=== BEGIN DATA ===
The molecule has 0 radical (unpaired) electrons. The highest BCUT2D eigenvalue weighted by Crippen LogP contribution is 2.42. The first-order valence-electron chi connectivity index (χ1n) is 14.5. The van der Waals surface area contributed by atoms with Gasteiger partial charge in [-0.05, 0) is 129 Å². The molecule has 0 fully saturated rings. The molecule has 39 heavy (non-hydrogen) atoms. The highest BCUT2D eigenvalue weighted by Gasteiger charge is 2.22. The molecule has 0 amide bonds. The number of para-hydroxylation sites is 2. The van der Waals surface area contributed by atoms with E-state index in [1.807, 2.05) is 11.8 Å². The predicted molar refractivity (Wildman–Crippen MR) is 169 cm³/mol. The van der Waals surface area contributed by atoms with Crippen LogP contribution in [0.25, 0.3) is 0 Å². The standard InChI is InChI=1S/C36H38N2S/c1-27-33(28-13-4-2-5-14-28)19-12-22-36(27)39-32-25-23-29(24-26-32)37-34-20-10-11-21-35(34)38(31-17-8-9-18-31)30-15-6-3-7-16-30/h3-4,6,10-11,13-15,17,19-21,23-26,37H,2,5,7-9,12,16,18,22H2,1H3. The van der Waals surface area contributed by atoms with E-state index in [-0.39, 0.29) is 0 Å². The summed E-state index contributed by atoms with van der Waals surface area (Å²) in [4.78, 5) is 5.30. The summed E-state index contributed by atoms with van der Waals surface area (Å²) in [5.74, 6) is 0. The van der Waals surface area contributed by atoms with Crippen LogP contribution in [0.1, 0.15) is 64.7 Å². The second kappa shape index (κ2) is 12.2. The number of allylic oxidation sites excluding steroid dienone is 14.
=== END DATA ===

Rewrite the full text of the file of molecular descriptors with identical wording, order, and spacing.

The molecule has 0 radical (unpaired) electrons. The highest BCUT2D eigenvalue weighted by Crippen LogP contribution is 2.42. The first-order valence-electron chi connectivity index (χ1n) is 14.5. The van der Waals surface area contributed by atoms with Gasteiger partial charge in [-0.05, 0) is 129 Å². The molecule has 0 fully saturated rings. The molecule has 39 heavy (non-hydrogen) atoms. The highest BCUT2D eigenvalue weighted by Gasteiger charge is 2.22. The molecule has 0 amide bonds. The number of para-hydroxylation sites is 2. The van der Waals surface area contributed by atoms with E-state index in [1.807, 2.05) is 11.8 Å². The predicted molar refractivity (Wildman–Crippen MR) is 169 cm³/mol. The van der Waals surface area contributed by atoms with Crippen LogP contribution in [0.25, 0.3) is 0 Å². The standard InChI is InChI=1S/C36H38N2S/c1-27-33(28-13-4-2-5-14-28)19-12-22-36(27)39-32-25-23-29(24-26-32)37-34-20-10-11-21-35(34)38(31-17-8-9-18-31)30-15-6-3-7-16-30/h3-4,6,10-11,13-15,17,19-21,23-26,37H,2,5,7-9,12,16,18,22H2,1H3. The van der Waals surface area contributed by atoms with E-state index in [-0.39, 0.29) is 0 Å². The summed E-state index contributed by atoms with van der Waals surface area (Å²) in [4.78, 5) is 5.30. The summed E-state index contributed by atoms with van der Waals surface area (Å²) in [5.74, 6) is 0. The van der Waals surface area contributed by atoms with Crippen LogP contribution in [0.1, 0.15) is 64.7 Å². The second kappa shape index (κ2) is 12.2. The number of allylic oxidation sites excluding steroid dienone is 14.